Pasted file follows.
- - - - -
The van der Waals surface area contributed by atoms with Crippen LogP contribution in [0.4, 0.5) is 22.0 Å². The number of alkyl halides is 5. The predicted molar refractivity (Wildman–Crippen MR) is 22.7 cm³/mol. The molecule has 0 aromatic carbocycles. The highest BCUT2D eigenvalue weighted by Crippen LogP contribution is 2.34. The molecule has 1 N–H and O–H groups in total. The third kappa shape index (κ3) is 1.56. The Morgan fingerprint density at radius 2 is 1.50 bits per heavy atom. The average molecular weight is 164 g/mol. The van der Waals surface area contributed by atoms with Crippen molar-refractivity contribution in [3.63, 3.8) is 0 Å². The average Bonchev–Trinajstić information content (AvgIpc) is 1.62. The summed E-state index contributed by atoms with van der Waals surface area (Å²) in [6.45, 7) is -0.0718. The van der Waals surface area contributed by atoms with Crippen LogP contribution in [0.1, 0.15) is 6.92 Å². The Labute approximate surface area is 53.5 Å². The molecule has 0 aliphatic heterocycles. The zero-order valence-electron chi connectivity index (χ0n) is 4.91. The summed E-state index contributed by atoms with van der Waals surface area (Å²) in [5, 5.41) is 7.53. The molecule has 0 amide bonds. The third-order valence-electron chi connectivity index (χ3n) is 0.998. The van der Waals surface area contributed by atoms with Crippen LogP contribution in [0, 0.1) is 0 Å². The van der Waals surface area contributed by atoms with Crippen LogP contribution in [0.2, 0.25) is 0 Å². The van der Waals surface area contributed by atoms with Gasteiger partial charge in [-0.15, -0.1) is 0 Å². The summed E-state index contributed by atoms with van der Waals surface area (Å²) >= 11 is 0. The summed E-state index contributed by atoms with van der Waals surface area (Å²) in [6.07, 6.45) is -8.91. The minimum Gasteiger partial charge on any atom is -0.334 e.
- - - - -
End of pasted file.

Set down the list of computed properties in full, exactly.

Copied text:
The van der Waals surface area contributed by atoms with Crippen LogP contribution in [0.4, 0.5) is 22.0 Å². The number of alkyl halides is 5. The predicted molar refractivity (Wildman–Crippen MR) is 22.7 cm³/mol. The molecule has 0 aromatic carbocycles. The highest BCUT2D eigenvalue weighted by Crippen LogP contribution is 2.34. The molecule has 1 N–H and O–H groups in total. The third kappa shape index (κ3) is 1.56. The Morgan fingerprint density at radius 2 is 1.50 bits per heavy atom. The average molecular weight is 164 g/mol. The van der Waals surface area contributed by atoms with Crippen molar-refractivity contribution in [3.63, 3.8) is 0 Å². The average Bonchev–Trinajstić information content (AvgIpc) is 1.62. The summed E-state index contributed by atoms with van der Waals surface area (Å²) in [6.45, 7) is -0.0718. The van der Waals surface area contributed by atoms with Crippen LogP contribution in [0.1, 0.15) is 6.92 Å². The Labute approximate surface area is 53.5 Å². The molecule has 0 aliphatic heterocycles. The zero-order valence-electron chi connectivity index (χ0n) is 4.91. The summed E-state index contributed by atoms with van der Waals surface area (Å²) in [5, 5.41) is 7.53. The molecule has 0 amide bonds. The third-order valence-electron chi connectivity index (χ3n) is 0.998. The van der Waals surface area contributed by atoms with Crippen LogP contribution in [0, 0.1) is 0 Å². The van der Waals surface area contributed by atoms with Crippen LogP contribution in [0.2, 0.25) is 0 Å². The van der Waals surface area contributed by atoms with Gasteiger partial charge in [-0.15, -0.1) is 0 Å². The summed E-state index contributed by atoms with van der Waals surface area (Å²) >= 11 is 0. The summed E-state index contributed by atoms with van der Waals surface area (Å²) in [6.07, 6.45) is -8.91. The minimum Gasteiger partial charge on any atom is -0.334 e.